This is a guest post by Jillian Lundberg. Jill will be writing a series of posts for GoGirl Finance as she dives into the interactive finance course being offered by Manisha Thakor, “Money Rules: A Personal Financial Guide for Women”.  Jill is a former teacher who is now a full-time stay-at-home mother to two boys, ages 5 and 3.

After working as a teacher for many years, I never thought I would find a more exhausting yet rewarding job…until I became a stay-at-home mom, a job I feel passionate about. I’m 35 years old and have two young boys. I fill my days with building train tracks, playing CandyLand, preparing snacks and meals and reading lots of books. But at night I sit at my computer and become the CFO of our Lundberg clan. I organize our bills, decide what can be paid when and most of all, worry about how all will get paid and how we will ever have enough to save.

My husband avoids finances like the plague. So it’s fallen on me to run the show (a task I secretly enjoy). It might seem like a small “company” to run but it still feels completely overwhelming. There are the bill payments (mortgages, student loans, nursery school, vet, utility etc.), the weekly shopping (cash, debit or credit?) and all the little things that pop up (birthday parties, house repairs, events at school, car problems, etc.) Every day I’m dealing with finances.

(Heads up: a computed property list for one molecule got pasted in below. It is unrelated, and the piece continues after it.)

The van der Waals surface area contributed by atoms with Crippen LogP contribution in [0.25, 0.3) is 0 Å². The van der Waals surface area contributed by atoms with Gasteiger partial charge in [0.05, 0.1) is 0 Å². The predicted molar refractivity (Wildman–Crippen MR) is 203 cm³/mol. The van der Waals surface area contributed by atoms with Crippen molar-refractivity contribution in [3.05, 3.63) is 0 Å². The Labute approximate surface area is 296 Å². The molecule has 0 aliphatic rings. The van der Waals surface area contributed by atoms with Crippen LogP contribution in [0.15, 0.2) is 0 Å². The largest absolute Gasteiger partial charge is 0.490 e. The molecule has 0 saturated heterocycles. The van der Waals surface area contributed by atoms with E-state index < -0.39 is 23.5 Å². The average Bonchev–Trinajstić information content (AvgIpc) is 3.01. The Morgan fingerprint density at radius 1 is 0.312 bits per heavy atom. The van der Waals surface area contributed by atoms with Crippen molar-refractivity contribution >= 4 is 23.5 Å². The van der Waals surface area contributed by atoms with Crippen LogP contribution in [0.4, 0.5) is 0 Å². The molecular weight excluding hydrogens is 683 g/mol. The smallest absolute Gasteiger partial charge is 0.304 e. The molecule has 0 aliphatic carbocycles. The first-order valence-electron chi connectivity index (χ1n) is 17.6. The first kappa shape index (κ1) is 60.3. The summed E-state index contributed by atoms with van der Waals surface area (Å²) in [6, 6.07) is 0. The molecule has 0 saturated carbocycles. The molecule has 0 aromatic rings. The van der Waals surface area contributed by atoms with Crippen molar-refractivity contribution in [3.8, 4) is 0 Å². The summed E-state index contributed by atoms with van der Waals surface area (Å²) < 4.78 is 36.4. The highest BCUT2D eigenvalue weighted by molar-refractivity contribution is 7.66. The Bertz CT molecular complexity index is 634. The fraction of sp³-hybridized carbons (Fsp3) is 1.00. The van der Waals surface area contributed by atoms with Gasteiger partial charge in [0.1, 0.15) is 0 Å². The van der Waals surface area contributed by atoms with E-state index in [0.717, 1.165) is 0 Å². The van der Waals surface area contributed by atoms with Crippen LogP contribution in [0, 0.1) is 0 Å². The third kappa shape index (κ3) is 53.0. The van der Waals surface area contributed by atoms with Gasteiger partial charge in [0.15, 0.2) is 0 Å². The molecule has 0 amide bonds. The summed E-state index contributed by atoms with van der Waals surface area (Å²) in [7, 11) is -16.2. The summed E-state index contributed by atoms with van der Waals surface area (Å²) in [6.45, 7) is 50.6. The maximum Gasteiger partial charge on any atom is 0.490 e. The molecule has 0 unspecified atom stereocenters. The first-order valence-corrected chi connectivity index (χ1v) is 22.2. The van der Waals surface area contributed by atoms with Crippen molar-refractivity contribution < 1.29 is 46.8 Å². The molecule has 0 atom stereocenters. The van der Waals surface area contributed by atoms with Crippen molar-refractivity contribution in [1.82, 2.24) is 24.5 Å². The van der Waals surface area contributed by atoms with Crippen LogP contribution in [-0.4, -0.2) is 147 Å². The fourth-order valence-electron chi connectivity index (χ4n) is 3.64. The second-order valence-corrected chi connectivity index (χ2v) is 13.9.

We bought a house almost 5 years ago. We had no homeowner experience and bought book after book about how to manage our finances after such a big purchase.  We handle our day-to-day expenses as best as we can but we stress about our future. How will we save for our children’s education? How will we save period? We know the first thing you must do is pay off credit card debt but how? Why is it, when we think we’re above water one month, we’re not the next?

Recently, I was asked if I would be interested in taking an online course by Manisha Thakor titled: Money Rules. I have never taken an online course, let alone one in finance.  But it is geared toward teaching women financial literacy. That really spoke to me since I believe in educating yourself about things you are unsure of.  If I’m honest with myself, it does scare me. I’m worried I won’t understand the lingo or the lessons but I’m up for the challenge. I’m hoping to take away new ideas to help me “run” my family in a more efficient, smoother, financially savvy way.

Wish me luck!